Is it wrong that what is now my favorite Vorkosigan Saga book is one in which Miles himself is mostly absent? Because Mirror Dance is told primarily from Mark's point of view, and it was truly, truly, excellent from beginning to end.

Actually, I suspect that the fact that Mirror Dance focuses so heavily on Mark is a large part of what makes it so good. At this point in the series, readers have had five books to get familiar with Miles: how he thinks, how he speaks, how he acts. So by giving us a new lead character who is so like Miles, and yet so different, Lois McMaster Bujold really gets the chance to showcase her talent for character development. Mark is fascinating in the ways that he resembles Miles, and in the ways in which they differ radically, despite their identical genes. Bujold sells it well, giving them each a distinct personality, so that there's never any question about who's who. Even in the opening pages, where the character's identity is purposefully left vague, there's a clear sense of something being not quite right with Miles -- because of course, it's not Miles, it's Mark.

Grover Gardner's narration of the audiobook should also be given due credit here. I've said in the past that he has become the voice of Miles in my head, but I'm going to have to amend that: he's now officially the voice of Miles and of Mark. He manages to create a voice for Mark that is so similar to that of Miles, yet at the same time, completely distinct and recognizable. It adds a fantastic layer on top of Bujold's already masterful character development.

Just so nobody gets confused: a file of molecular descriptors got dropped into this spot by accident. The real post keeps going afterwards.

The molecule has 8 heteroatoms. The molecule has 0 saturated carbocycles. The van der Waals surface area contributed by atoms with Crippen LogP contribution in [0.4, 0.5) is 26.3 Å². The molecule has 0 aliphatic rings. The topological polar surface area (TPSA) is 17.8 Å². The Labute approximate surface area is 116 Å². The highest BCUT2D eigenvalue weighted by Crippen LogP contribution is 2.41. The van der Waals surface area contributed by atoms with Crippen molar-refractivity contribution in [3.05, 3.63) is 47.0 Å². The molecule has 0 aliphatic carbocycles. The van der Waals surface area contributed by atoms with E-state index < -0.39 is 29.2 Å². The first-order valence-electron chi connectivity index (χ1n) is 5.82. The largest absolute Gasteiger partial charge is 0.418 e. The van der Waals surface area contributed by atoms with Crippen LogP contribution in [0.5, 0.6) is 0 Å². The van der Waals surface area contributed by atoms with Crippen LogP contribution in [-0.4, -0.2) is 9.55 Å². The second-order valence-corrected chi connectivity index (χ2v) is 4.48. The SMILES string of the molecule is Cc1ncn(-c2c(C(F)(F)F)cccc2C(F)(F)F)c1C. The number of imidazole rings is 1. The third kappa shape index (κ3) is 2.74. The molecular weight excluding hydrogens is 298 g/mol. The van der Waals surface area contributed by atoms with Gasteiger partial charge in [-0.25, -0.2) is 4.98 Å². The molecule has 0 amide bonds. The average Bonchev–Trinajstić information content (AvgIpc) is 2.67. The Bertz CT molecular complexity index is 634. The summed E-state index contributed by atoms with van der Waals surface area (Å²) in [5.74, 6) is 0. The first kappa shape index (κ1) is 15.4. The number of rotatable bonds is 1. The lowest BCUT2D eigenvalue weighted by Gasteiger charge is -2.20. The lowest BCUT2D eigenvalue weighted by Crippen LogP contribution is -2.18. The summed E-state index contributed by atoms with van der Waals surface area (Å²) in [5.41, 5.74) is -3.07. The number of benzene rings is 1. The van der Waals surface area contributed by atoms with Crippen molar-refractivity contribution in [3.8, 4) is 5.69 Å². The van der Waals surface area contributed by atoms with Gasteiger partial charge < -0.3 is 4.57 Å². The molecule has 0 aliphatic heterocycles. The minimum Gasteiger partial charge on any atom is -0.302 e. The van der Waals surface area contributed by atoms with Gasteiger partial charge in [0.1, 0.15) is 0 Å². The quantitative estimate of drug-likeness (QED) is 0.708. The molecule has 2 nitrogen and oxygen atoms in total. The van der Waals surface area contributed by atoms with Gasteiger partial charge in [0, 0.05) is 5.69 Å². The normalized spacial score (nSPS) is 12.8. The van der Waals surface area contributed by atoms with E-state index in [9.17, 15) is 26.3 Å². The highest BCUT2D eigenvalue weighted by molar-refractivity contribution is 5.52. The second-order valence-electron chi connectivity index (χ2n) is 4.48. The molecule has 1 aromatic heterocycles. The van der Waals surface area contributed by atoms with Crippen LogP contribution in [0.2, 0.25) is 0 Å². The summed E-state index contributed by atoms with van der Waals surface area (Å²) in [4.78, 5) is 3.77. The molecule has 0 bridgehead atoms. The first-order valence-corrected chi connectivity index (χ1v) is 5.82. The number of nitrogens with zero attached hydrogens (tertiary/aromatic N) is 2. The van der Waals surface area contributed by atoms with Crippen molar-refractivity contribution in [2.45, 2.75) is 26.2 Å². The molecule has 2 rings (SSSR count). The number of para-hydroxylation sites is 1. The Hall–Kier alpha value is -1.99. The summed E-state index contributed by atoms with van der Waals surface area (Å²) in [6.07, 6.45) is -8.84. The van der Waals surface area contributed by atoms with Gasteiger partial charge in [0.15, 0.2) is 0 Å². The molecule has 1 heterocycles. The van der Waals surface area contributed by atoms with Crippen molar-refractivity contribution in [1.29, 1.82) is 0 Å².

As interesting as I found the Miles/Mark dichotomy, there were a number of other things about Mirror Dance that were equally memorable. I particularly loved the parts of the book that featured Mark on Barrayar, trying to navigate his way through his newfound family and the responsibilities that come with it. It was wonderful to see Aral and Cordelia having major roles in the plot again, and heartwarming to watch their distinct ways of interacting with Mark. I also liked the chance to see Barrayaran society -- so familiar after all of the previous books -- through the eyes of a relative outsider.

Mirror Dance is without question the darkest of the Vorkosigan Saga books so far. It's got a heavy psychological aspect to it, and there are some nasty remnants of past horrors in Mark's psyche that get brought to the surface, not to mention parts of the plot that are not exactly light fare. Still, it's not unrelentingly dark; one thing Miles and Mark share is a dry wit, so there are a fair few funny spots scattered throughout, and a sense of family, and of duty, and of hopeful possibility that runs underneath it all.

Mirror Dance is not a stand-alone novel by any means; at the very least, it needs to be read after Brothers in Arms. But it's so good that it would be worth reading the rest of the Vorkosigan Saga just to get there.

Copyright © 2011 Nicki Gerlach

Nicki Gerlach is a mad scientist by day and an avid reader the rest of the time.  More of her book reviews can be found at her blog,